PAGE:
Penn is suing two companies over the use of trademarks registered by the University.
In late September, Penn filed two lawsuits for trademark infringement against PennRX Pharmacy and Penn Health Ambulance Corporation, both unaffiliated with the University.
The suits, which also include charges of unfair competition and false designation of origin, allege that the two companies are causing “confusion in the marketplace” by using Penn-registered names.
The cases refer to several names registered as trademarks by the University: “Penn,” “Penn Medicine” and “PennHealth.”
The University has over a hundred active trademarks for names and designs registered with the United States Patent and Trademark Office, including “Sansom Common,” “World Cafe Live”, “PennCard,” “The Inn at Penn,” “Penn Relays” and “Campus Express.” The number of Penn registered trademarks, particularly those associated with the health system, has been growing in the past two decades.
“PennHealth” was registered in the early 1990’s in designation of “medical referral services for the general public provided by telephone,” and then in 2000 for education and other medical services.
“Penn Medicine” was registered in 1998, according to court documents.
“A trademark is any word, symbol, device, pretty much anything … that can identify a particular organization and distinguish it from others,” said Jim Meyer, an intellectual property lawyer whose firm registered most of Penn’s currently active trademarks.
Registering a trademark gives Penn nationwide rights to use the name. Moreover, Meyer added, after five years, a registered trademark becomes incontestable, “which means that for the most part, no one can challenge your trademark rights.”
Registration also enforces the University’s rights in trademark infringement lawsuits. It serves “to protect against unauthorized individuals and businesses using Penn’s valuable trademarks to make it seem as if their business is owned by Penn or affiliated with Penn,” said Susan Phillips, a University of Pennsylvania Health System spokesperson, in an email statement.
In an email to Flaster/Greenberg PC — the law firm hired by Penn for the suit — a Penn Health Ambulance representative wrote, “ … we have absolutely never used penn or penn medicines name in our cards advertisement equipment … i don’t understand why this is being brought up now when we opened about 2 years … [sic],” according to court documents.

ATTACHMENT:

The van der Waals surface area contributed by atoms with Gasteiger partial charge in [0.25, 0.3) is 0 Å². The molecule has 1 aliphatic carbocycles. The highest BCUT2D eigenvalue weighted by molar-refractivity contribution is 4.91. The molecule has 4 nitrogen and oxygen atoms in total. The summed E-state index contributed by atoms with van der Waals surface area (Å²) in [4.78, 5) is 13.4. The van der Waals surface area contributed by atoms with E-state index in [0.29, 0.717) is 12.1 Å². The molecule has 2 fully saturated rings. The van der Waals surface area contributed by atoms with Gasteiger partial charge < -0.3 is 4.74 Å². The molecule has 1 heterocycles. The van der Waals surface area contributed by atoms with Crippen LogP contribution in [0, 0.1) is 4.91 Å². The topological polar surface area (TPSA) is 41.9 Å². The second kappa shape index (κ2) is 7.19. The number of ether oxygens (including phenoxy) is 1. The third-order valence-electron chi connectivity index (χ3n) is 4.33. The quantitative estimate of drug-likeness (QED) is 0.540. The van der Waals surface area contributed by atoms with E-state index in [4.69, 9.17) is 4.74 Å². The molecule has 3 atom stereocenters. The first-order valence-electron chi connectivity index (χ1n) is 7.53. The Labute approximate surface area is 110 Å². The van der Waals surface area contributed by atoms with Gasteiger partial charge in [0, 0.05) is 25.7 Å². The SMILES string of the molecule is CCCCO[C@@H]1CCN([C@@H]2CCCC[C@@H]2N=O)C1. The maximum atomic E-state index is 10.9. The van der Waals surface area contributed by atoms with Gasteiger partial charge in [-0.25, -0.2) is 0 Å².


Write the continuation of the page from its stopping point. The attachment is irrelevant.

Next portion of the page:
Neither PennRX Pharmacy or Penn Health Ambulance Corporation responded to requests for interviews.
The University decides to sue on a “case by case determination,” said Rob Firestone, an associate general counsel for the University.
The trademark “Penn” was registered by the University in 1992, though the name has been in use since at least 1895, according to court documents.
Other registered names for Penn include “University of Pennsylvania” in 1993, “Penn University of Pennsylvania” in 1993 and 2004. “UPenn” is currently being registered.
While Wharton is also registered under multiple names, the School of Nursing and the School of Engineering and Applied Science schools do not currently have registered trademarks.
Whether the school will register a trademark depends on “whether the money to protect the trademark” is worth the benefits, Firestone said.
Penn has also abandoned certain names over the years. For instance, the name “Daily Pennsylvanian,” in use since 1934, was registered as a trademark of the university in 1963, but the trademark has since expired. Today, the paper is independently run.
However, the University possesses trademark rights over names that have not been registered, Meyer said. “A right in a trademark comes from using a trademark. You don’t need to register a trademark in order to obtain rights from it.”
For example, he said, the sports venue names “Franklin Field” and “Palestra” are trademarks of the University though they are not registered.
Registering trademarks also helps the University protect its brand, Meyer said. “Penn has the right to control the quality of the services.”
“Most universities have trademarks protecting their symbols or their identities,” Firestone said, because “they distribute a lot of goods and services.”Comments powered by Disqus
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